Re: What goes into making of a song? (Part II)

Ratnakar Sonthi (ratnakar@cae.wisc.edu)
Mon, 30 Jun 1997 13:26:44 CDT


Another wonderful article describing the creation of a song. 
Particularly liked rAmanna gAri notes on G making his entry towards
the end in the songs, "bRndAvana candamAma" and "pADavEla rAdhikA". 

Before I proceed any further with my comments on rAmanna gAri "What
goes into making of a song?" post(s) I would like to reply to his
"Misc" post asking whether anyone was caused an inconvenience because
of his (provocative(?) - was this in regard to the comments on current
day song making techniques) posts.  I, for one, thoroughly enjoyed his
posts.  And I presume so did the rest of you.  But then, how come the
posts are not evoking the response rAmanna gAru thought they would (Am
I reading you right here, rAmanna gAru :-))?  Personally, I feel that
it is not easy to respond to such posts.  For me it takes considerable
amount of time and thougt to reply to posts replete with information. 
Firstly, it takes time to assimilate the information.  Well, that
should not deter me from sending a reply.  But then, I sometimes feel
I have insufficient knowledge to participate in a discussion. 
Furthermore, I am more comfortable assimilating knowledge than
disseminating.  Dissemination does take concerted effort and time
maybe thats the reason I am comfortable being a silent reader.  These could
(possibly) be the reasons why I am disinclined towards participating
in a discussion.  Let me be the so called "intelligent" being and
generalize this concept to others (Do pardon me if you feel such
generalizations are unwarranted).  Maybe we are all of the same mental
constitution here.  If we are, then we should probably shed our
feelings of inadequacy and indulge ourselves in the act of unbridled
dissemination :-).  What say you?

Enough of my didactic writings :-).  Let me get back to the "What goes into
making of a song?" posts. 

The list of "Songs based on Classical rAgAs says that "aakASavIdhilO"
(mallISwari) is in the rAgAs:  bhImpalAs, kaLangada, kIravANi,
hamsAnandi.  I thought the third stanza (kaLLu mUsina gAni) was in
mAyAmALavagowLa.  Well, kaLangada is a janyam of MMG.  But, what is it
that differentiates kaLangada from MMG.  Is there anybody who can help
me out with this?  Maybe the person who classified this song can help me.

rAmanna gAru wrote about song associations in one of his posts.  I was
humming the the first stanza of "aakAsavIdhilO" and somewhere in the
middle I jumped to the song "kaLLumUsukuni vaLLu choosukoni kAlam
gaDapaku telugODa" and it turns out that, that song is in abhEri.  Did
I not associate the songs right?  Well, it turns out that abhEri is
the karnATic counterpart of bhImpalAs, which is a hindustAni rAga.  After
all, my faculties of Association have no rust in them :-)

> Using an instrument also has some influence on the MD to compose a song in a 
> particular rAga. Examples are:
> 
> 1. tushAra sItala sarOvarAna in sAntinivAsam is composed in hindOLam. The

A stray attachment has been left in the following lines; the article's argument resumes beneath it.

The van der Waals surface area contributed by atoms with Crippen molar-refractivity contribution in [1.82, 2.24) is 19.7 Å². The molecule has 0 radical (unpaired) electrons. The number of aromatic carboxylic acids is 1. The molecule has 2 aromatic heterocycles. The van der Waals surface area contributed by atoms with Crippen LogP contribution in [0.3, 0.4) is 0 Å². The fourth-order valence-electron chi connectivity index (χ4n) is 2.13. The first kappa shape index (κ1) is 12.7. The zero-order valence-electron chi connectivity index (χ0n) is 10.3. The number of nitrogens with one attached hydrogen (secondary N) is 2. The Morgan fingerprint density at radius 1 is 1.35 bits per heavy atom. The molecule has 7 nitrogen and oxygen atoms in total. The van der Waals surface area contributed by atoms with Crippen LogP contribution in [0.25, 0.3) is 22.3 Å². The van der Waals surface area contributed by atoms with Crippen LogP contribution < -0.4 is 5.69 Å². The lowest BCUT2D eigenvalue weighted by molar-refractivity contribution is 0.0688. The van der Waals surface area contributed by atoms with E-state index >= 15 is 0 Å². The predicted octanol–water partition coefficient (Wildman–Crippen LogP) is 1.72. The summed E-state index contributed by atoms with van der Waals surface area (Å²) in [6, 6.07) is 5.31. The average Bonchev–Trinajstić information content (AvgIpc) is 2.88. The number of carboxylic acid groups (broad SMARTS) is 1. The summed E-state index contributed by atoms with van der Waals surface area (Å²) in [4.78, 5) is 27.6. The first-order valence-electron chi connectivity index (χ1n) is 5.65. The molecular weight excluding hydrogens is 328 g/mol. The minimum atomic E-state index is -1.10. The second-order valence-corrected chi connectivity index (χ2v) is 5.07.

> singing character uses sitAra and hence G might have decided to compose in 
> hindOLam.
> 
> 2. manasE andAla bRndAvanam in manchi kuTumbam is composed in 
> hindOLam. Again the singing character uses vINa and hence kOdanDapANi might 
> have decided to compose in hindOLam.

I found the above observation particularly interesting.  Does it mean that
hindOLam is more of an instrument-based rAgam than a voice-based one?
 

> Using a singer just for a small line gives a diffent dimension to the 
> song. The first song I noticed was composed by G in "peLLinATi pramANAlu" 
> and the song is "bRndAvana candamAma" by leela. G comes at the end of the 
> song with a small line "andamella nIvE Anandamekada nAdE..". In the movie, 
> it is the best way the hero lets the heroine know that he is 
> interested (you can call it love :-))) in her. What a subtle way of 
> expressing the love? Similarly, in "iddaru mitrulu" S.R did compose the 
> song exactly the same way in "pADavEla rAdhikA". G comes at the 
> end and sings "praNaya sudhAgItikA". I do not see these kinds of 
> exchanges in the new movies. :-((((
 
This reminds me of something that happened a few years ago.  Let me
recount a small anecdote to you.  Several years ago, one day we
(rAmanna gAru and I) were listening to "pADavEla rAdhikA" (that was
the first time I was listening to and *registering* the song).  Just
as the song started, rAmanna gAru told me that G would enter the song
towards the end of the song.  I waited for the end to come, just to
listen and see how his part of the song would be.  At the end, G sings
just one line, "pADavEla rAdhikA, praNaya sudhA geetikA".  Its
probably G's unique intonation and microtones that G's voice produces
(in comparison to the female voice in the song) that adds icing to the
cake.  I probably might not have appreciated the song as much if it
were not pointed out to me that G would enter the song towards the
end.

Another song in which G is used for a short time is, "vinipincani
rAgAle" (MD: S. rAjESwara rAvu).  He comes only in the initial AlApana.
This song has very interesting interludes.  The entire song (based on
mOhana)  is in white keys except at one place in the interludes.  S.R uses
kOmal ga at one place and the effect of the usage hits you well (trust
me:-)).

Comments and suggestions are welcome.

ratnAkar.
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